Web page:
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VOL. 129 | NO. 250 | Wednesday, December 24, 2014

Five Indicted of Fraud in Benefits Case

By Bill Dries

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A year after federal agents boxed up records and other items at several day cares and grocery stores in an investigation of fraud in federal nutrition and child care benefits, a federal grand jury has indicted five people for the fraud totaled at millions of dollars in public money.

Federal prosecutors allege millions of dollars in federal and state child care and food subsidies were stolen over a two-year period by day care centers owned by Ray and Remark Chism. The charges were made in two sets of indictments returned earlier this month.

(Daily News File/Andrew Breig)

And U.S. Attorney Ed Stanton says the investigation continues with the possibility of more charges in schemes that currently include plenty of references to unnamed and unindicted coconspirators.

Stanton said, in a written statement, the defendants “systematically and brazenly obtained government funds intended to benefit children and poor and low income families – all to enrich themselves.”

“They will now have to answer for their alleged conduct and face severe consequences in a court of law,” he added.

The two sets of indictments were returned Dec. 11 by a Memphis federal grand jury. And the charges involve millions of dollars in government funds as paid through the Supplemental Nutrition Assistance Program – or SNAP – and the Child Car Certificate Program.

Ray Chism III and Renita Little are charged in an 18-count indictment with defrauding both government programs.

Chism, who owns Chism Express convenience store, would allegedly buy SNAP cards and the PIN numbers from those who received the government assistance. He allegedly bought them for cash at less than face value.

Through a family business, Maxi Foods, Chism would redeem the cards and their benefits for cash.

The indictment lists numerous instances over a two-year period starting in late 2011. Those instances involve cards worth between $400 and $800 each with Chism allegedly buying them for approximately $200 less than that value.

The alleged fraud counts involving state-subsidized child care and a federally-funded program that feeds children receiving such care at Helping Hands Enrichment Center, a day care center run by Little. Chism also secretly owned Helping Hands, according to the charges.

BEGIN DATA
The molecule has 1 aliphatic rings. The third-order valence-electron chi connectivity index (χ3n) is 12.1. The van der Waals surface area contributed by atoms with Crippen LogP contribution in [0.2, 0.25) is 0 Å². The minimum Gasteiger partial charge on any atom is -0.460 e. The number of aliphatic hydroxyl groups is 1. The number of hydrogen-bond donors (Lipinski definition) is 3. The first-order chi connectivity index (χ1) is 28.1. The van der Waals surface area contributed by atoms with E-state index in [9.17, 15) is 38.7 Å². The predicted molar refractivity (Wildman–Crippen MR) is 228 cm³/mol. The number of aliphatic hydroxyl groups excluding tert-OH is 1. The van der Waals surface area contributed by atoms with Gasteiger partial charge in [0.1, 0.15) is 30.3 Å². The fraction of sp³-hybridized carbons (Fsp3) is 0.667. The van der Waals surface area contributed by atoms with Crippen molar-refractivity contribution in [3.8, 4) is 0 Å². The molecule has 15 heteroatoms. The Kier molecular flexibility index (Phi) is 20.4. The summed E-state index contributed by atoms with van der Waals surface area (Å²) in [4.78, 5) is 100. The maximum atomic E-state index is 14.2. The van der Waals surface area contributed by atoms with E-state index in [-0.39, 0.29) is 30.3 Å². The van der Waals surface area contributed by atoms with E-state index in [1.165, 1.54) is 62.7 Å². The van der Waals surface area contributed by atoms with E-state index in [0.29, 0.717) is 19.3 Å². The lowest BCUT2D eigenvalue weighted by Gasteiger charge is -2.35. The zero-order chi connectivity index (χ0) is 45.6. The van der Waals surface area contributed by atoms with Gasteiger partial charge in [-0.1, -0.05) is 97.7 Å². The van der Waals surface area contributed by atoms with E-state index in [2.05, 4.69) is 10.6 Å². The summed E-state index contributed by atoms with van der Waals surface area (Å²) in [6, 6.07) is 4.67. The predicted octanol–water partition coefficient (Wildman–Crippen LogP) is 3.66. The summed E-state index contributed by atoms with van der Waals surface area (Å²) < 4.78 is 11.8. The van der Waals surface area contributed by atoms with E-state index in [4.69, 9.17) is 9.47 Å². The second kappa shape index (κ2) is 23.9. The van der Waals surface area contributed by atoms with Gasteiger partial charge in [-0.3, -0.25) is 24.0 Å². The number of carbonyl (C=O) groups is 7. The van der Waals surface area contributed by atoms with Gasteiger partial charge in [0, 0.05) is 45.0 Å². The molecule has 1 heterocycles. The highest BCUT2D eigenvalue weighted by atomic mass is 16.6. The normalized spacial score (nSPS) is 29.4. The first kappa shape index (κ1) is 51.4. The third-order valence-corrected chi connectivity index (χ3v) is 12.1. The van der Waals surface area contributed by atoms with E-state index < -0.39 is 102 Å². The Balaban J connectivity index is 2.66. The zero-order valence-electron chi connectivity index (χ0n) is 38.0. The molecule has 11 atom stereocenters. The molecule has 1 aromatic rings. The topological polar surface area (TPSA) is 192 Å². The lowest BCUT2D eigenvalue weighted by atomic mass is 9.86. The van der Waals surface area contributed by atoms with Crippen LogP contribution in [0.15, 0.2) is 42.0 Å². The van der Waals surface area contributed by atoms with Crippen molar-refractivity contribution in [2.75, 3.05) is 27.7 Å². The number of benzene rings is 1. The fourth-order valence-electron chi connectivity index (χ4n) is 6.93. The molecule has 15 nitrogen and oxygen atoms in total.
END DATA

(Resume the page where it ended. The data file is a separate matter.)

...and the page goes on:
Chism allegedly paid parents who already had the day care certificate and then showed their children as enrolled and fed at Helping Hands when they weren’t going to the center. He also allegedly found parents who qualified for the benefits and showed them as working for one of the family benefits in order to get their certificates and the money that flowed from the day care program as well as the nutrition program when their children also were not attending Helping Hands.

Chism and Little are accused of manufacturing phony documents for the day care and food to show Helping Hands was complying with state and federal regulations.

The indictment estimates the day care scheme brought in $676,000 over a two-year period. It puts the “aggregate of the proceeds” from all of the alleged fraud at $1.9 million over two years.

In the other indictment, Remark Chism, Angelica Austin and Eric Pitchford are charged in 25 counts with using the some methods and funneling SNAP benefits also through Maxi Foods as well as day care benefits through K.A.R.E. 3 Enrichment Center, a day care center owned by Remark Chism.

In the instances included in the indictment, Remark Chism and Austin paid amounts closer to the value of the SNAP cards in most cases.

The charges tally the amount of day care subsidies involved at $986,000 across two years and $1.9 million in SNAP food benefits.

Ray and Remark Chism are free on bond on the federal charges. Austin, Pitchford and Little are released on their own recognizance on the federal charges.

Ray Chism III, whose case has been assigned to U.S. District Judge John Fowlkes, faces up to 95 years in prison if convicted. Remark Chism, whose case has been assigned to U.S. District Judge Samuel “Hardy” Mays, faces up to 135 years in prison.

PROPERTY SALES 36 154 6,546
MORTGAGES 34 94 4,129
BUILDING PERMITS 201 554 15,915
BANKRUPTCIES 43 126 3,396